It was the first time an entire American community was to be restored. John D. Rockefeller financed the project. Shurcliff had over 30 years of experience behind him when he officially started the project on St. Patrick's Day of that year. He didn't just bring his Landscape Architecture skills; he brought everything he had; his training in engineering, his meticulousness, and his ability to get things done through his personal clarity, energy, and charm. The project would use every bit of knowledge, skills, and expertise that Shurcliff had acquired. It wasn't just the buildings that needed restoration; it was the land, the paths and streets, the gardens, and green spaces. It required tremendous research to restore it all. Shurcliff insisted that wherever possible, original items and authenticity was paramount. For example, Shurcliff's team actually went looking for "fence-post holes to ascertain the outlines of a "typical" backyard" - this was a true restoration in every sense of the word.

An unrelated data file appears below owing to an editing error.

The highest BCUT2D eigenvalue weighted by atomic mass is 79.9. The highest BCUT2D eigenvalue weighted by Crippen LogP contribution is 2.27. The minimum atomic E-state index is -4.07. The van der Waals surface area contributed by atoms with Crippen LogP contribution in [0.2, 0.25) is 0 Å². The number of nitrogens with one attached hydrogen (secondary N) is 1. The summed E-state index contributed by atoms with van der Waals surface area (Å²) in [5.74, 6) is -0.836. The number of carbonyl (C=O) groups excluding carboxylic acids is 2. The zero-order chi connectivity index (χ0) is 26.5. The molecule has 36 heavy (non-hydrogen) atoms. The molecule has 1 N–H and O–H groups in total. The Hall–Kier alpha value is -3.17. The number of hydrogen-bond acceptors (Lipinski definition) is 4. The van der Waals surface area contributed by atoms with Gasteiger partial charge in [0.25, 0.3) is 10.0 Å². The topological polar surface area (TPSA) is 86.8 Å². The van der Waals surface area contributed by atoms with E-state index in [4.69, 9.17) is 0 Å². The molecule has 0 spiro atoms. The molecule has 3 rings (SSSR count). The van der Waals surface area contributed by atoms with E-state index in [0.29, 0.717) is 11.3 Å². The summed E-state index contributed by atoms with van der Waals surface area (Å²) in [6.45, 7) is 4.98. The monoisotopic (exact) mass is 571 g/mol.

It took Shurcliff 13 years to finish the project. But, once it was done, Shurcliff had redefined Williamsburg; helping it to lay claim to it's past and ensuring that Colonial Revival garden design found legitimacy in 20th Century Landscape Architecture.
 
 
 
 

 


#OTD  On this day in 1972 that The Greenville News shared an article called Orchidist Finds Hobby Versatile.

The orchidologist was Gilbert L. Campbell.

At the time the article was published, Campbell had been collecting orchids for six years, and he had amassed a collection of more than 300 plants in addition to a library of orchid reference materials.

Campbell recalled, "My first orchid was a gift,' and it led him to visit a commercial orchidologist in Newberry for more information.

Orchid lovers grow orchids all year long, and his passion led him to add greenhouses to help with his hobby. 

Campbell said,

"Some orchidologists do grow their flowers in their homes... but he advises against it. 'Growing an orchid is like being a fisherman,' he says. 'Some fishermen may be content to sit on the bank and fish, but most want to get out in a boat on the lake. It's a lot easier to grow orchids in a greenhouse.' He cites temperature and humidity control as one major benefit of growing the tropic blooms "under glass." 

As for why Campbell had two greenhouses, his answer was simple.